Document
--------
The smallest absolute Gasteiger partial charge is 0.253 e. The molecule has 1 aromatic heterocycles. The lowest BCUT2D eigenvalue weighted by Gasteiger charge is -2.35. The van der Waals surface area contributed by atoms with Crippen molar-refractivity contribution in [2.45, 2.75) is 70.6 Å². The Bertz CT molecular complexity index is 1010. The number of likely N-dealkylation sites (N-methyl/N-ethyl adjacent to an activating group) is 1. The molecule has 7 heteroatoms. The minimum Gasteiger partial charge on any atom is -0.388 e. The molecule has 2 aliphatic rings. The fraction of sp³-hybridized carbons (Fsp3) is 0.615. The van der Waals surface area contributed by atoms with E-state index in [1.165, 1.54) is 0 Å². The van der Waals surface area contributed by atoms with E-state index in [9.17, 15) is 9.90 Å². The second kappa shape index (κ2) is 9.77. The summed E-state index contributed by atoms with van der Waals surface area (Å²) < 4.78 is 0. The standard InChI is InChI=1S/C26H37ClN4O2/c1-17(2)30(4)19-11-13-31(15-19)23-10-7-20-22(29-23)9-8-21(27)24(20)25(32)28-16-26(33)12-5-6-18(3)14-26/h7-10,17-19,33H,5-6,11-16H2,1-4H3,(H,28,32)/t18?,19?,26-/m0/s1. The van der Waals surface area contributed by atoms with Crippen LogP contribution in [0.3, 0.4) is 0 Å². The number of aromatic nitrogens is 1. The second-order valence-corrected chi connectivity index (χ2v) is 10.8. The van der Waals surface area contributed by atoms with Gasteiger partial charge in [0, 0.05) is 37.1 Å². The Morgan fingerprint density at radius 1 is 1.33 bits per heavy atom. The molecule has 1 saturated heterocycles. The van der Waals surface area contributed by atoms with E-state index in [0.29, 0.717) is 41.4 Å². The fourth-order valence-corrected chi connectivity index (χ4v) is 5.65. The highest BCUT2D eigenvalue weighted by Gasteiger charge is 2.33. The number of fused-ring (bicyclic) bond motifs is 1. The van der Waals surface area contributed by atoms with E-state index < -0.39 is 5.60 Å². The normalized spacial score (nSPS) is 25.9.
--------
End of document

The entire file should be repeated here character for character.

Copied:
The smallest absolute Gasteiger partial charge is 0.253 e. The molecule has 1 aromatic heterocycles. The lowest BCUT2D eigenvalue weighted by Gasteiger charge is -2.35. The van der Waals surface area contributed by atoms with Crippen molar-refractivity contribution in [2.45, 2.75) is 70.6 Å². The Bertz CT molecular complexity index is 1010. The number of likely N-dealkylation sites (N-methyl/N-ethyl adjacent to an activating group) is 1. The molecule has 7 heteroatoms. The minimum Gasteiger partial charge on any atom is -0.388 e. The molecule has 2 aliphatic rings. The fraction of sp³-hybridized carbons (Fsp3) is 0.615. The van der Waals surface area contributed by atoms with E-state index in [1.165, 1.54) is 0 Å². The van der Waals surface area contributed by atoms with E-state index in [9.17, 15) is 9.90 Å². The second kappa shape index (κ2) is 9.77. The summed E-state index contributed by atoms with van der Waals surface area (Å²) < 4.78 is 0. The standard InChI is InChI=1S/C26H37ClN4O2/c1-17(2)30(4)19-11-13-31(15-19)23-10-7-20-22(29-23)9-8-21(27)24(20)25(32)28-16-26(33)12-5-6-18(3)14-26/h7-10,17-19,33H,5-6,11-16H2,1-4H3,(H,28,32)/t18?,19?,26-/m0/s1. The van der Waals surface area contributed by atoms with Crippen LogP contribution in [0.3, 0.4) is 0 Å². The number of aromatic nitrogens is 1. The second-order valence-corrected chi connectivity index (χ2v) is 10.8. The van der Waals surface area contributed by atoms with Gasteiger partial charge in [0, 0.05) is 37.1 Å². The Morgan fingerprint density at radius 1 is 1.33 bits per heavy atom. The molecule has 1 saturated heterocycles. The van der Waals surface area contributed by atoms with E-state index in [0.29, 0.717) is 41.4 Å². The fourth-order valence-corrected chi connectivity index (χ4v) is 5.65. The highest BCUT2D eigenvalue weighted by Gasteiger charge is 2.33. The number of fused-ring (bicyclic) bond motifs is 1. The van der Waals surface area contributed by atoms with E-state index < -0.39 is 5.60 Å². The normalized spacial score (nSPS) is 25.9.